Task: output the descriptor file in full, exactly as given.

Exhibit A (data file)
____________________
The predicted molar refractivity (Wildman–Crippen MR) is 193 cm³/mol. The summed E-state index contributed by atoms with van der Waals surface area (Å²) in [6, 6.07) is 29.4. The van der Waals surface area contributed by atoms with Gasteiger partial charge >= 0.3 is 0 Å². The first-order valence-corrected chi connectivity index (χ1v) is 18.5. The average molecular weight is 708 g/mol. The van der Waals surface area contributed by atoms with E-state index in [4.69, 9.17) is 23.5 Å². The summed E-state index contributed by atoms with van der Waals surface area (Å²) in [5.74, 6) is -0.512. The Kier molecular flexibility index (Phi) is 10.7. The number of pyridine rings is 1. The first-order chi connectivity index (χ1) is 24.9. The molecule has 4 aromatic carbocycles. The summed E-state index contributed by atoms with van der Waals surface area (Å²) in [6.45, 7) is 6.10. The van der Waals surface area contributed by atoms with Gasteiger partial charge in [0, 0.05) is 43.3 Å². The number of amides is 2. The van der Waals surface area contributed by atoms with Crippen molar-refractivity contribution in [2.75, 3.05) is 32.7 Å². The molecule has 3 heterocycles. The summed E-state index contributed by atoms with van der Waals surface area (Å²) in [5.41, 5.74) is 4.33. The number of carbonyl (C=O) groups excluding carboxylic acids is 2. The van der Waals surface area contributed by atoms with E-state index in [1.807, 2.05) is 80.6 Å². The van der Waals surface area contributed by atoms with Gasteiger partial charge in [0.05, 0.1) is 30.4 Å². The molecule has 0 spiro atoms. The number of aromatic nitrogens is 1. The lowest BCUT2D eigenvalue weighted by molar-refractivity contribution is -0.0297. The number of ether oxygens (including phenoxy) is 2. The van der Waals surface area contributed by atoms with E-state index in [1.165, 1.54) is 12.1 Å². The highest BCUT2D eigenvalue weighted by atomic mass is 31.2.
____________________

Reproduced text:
The predicted molar refractivity (Wildman–Crippen MR) is 193 cm³/mol. The summed E-state index contributed by atoms with van der Waals surface area (Å²) in [6, 6.07) is 29.4. The van der Waals surface area contributed by atoms with Gasteiger partial charge >= 0.3 is 0 Å². The first-order valence-corrected chi connectivity index (χ1v) is 18.5. The average molecular weight is 708 g/mol. The van der Waals surface area contributed by atoms with E-state index in [4.69, 9.17) is 23.5 Å². The summed E-state index contributed by atoms with van der Waals surface area (Å²) in [5.74, 6) is -0.512. The Kier molecular flexibility index (Phi) is 10.7. The number of pyridine rings is 1. The first-order chi connectivity index (χ1) is 24.9. The molecule has 4 aromatic carbocycles. The summed E-state index contributed by atoms with van der Waals surface area (Å²) in [6.45, 7) is 6.10. The van der Waals surface area contributed by atoms with Gasteiger partial charge in [0, 0.05) is 43.3 Å². The number of amides is 2. The van der Waals surface area contributed by atoms with Crippen molar-refractivity contribution in [2.75, 3.05) is 32.7 Å². The molecule has 3 heterocycles. The summed E-state index contributed by atoms with van der Waals surface area (Å²) in [5.41, 5.74) is 4.33. The number of carbonyl (C=O) groups excluding carboxylic acids is 2. The van der Waals surface area contributed by atoms with E-state index in [1.807, 2.05) is 80.6 Å². The van der Waals surface area contributed by atoms with Gasteiger partial charge in [0.05, 0.1) is 30.4 Å². The molecule has 0 spiro atoms. The number of aromatic nitrogens is 1. The lowest BCUT2D eigenvalue weighted by molar-refractivity contribution is -0.0297. The number of ether oxygens (including phenoxy) is 2. The van der Waals surface area contributed by atoms with E-state index in [1.165, 1.54) is 12.1 Å². The highest BCUT2D eigenvalue weighted by atomic mass is 31.2.